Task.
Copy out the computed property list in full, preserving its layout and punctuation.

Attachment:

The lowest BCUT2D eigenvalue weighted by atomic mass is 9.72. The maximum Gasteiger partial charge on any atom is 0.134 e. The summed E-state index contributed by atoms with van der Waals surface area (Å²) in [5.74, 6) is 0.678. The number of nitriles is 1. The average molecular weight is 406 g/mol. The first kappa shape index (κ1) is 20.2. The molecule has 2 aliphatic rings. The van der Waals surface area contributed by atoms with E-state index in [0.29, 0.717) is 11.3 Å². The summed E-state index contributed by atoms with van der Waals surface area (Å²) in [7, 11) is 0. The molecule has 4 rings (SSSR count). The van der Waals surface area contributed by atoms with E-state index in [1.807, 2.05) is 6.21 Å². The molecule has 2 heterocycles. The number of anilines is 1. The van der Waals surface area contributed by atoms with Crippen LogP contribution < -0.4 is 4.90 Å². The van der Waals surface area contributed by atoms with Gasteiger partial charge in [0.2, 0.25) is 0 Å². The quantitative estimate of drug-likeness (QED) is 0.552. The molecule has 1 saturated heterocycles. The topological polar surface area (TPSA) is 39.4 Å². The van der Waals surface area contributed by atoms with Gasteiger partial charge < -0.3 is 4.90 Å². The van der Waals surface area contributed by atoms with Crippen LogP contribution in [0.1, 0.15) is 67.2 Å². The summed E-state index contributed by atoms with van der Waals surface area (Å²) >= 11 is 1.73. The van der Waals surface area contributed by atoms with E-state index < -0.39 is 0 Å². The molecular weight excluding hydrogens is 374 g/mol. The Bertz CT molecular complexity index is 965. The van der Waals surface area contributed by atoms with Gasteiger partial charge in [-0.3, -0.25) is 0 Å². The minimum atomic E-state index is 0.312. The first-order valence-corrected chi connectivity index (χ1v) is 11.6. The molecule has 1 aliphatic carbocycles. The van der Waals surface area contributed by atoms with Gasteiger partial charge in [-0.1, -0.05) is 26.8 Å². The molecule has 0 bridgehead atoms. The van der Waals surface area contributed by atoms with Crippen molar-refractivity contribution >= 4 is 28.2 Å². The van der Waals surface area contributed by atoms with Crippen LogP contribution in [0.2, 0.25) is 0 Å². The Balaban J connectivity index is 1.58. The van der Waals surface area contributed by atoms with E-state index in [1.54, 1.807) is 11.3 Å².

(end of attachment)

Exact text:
The lowest BCUT2D eigenvalue weighted by atomic mass is 9.72. The maximum Gasteiger partial charge on any atom is 0.134 e. The summed E-state index contributed by atoms with van der Waals surface area (Å²) in [5.74, 6) is 0.678. The number of nitriles is 1. The average molecular weight is 406 g/mol. The first kappa shape index (κ1) is 20.2. The molecule has 2 aliphatic rings. The van der Waals surface area contributed by atoms with E-state index in [0.29, 0.717) is 11.3 Å². The summed E-state index contributed by atoms with van der Waals surface area (Å²) in [7, 11) is 0. The molecule has 4 rings (SSSR count). The van der Waals surface area contributed by atoms with E-state index in [1.807, 2.05) is 6.21 Å². The molecule has 2 heterocycles. The number of anilines is 1. The van der Waals surface area contributed by atoms with Crippen LogP contribution < -0.4 is 4.90 Å². The van der Waals surface area contributed by atoms with Gasteiger partial charge in [0.2, 0.25) is 0 Å². The quantitative estimate of drug-likeness (QED) is 0.552. The molecule has 1 saturated heterocycles. The topological polar surface area (TPSA) is 39.4 Å². The van der Waals surface area contributed by atoms with Gasteiger partial charge < -0.3 is 4.90 Å². The van der Waals surface area contributed by atoms with Crippen LogP contribution in [0.1, 0.15) is 67.2 Å². The summed E-state index contributed by atoms with van der Waals surface area (Å²) >= 11 is 1.73. The van der Waals surface area contributed by atoms with E-state index < -0.39 is 0 Å². The molecular weight excluding hydrogens is 374 g/mol. The Bertz CT molecular complexity index is 965. The van der Waals surface area contributed by atoms with Gasteiger partial charge in [-0.3, -0.25) is 0 Å². The minimum atomic E-state index is 0.312. The first-order valence-corrected chi connectivity index (χ1v) is 11.6. The molecule has 1 aliphatic carbocycles. The van der Waals surface area contributed by atoms with Gasteiger partial charge in [-0.1, -0.05) is 26.8 Å². The molecule has 0 bridgehead atoms. The van der Waals surface area contributed by atoms with Crippen molar-refractivity contribution >= 4 is 28.2 Å². The van der Waals surface area contributed by atoms with Crippen LogP contribution in [0.2, 0.25) is 0 Å². The Balaban J connectivity index is 1.58. The van der Waals surface area contributed by atoms with E-state index in [1.54, 1.807) is 11.3 Å².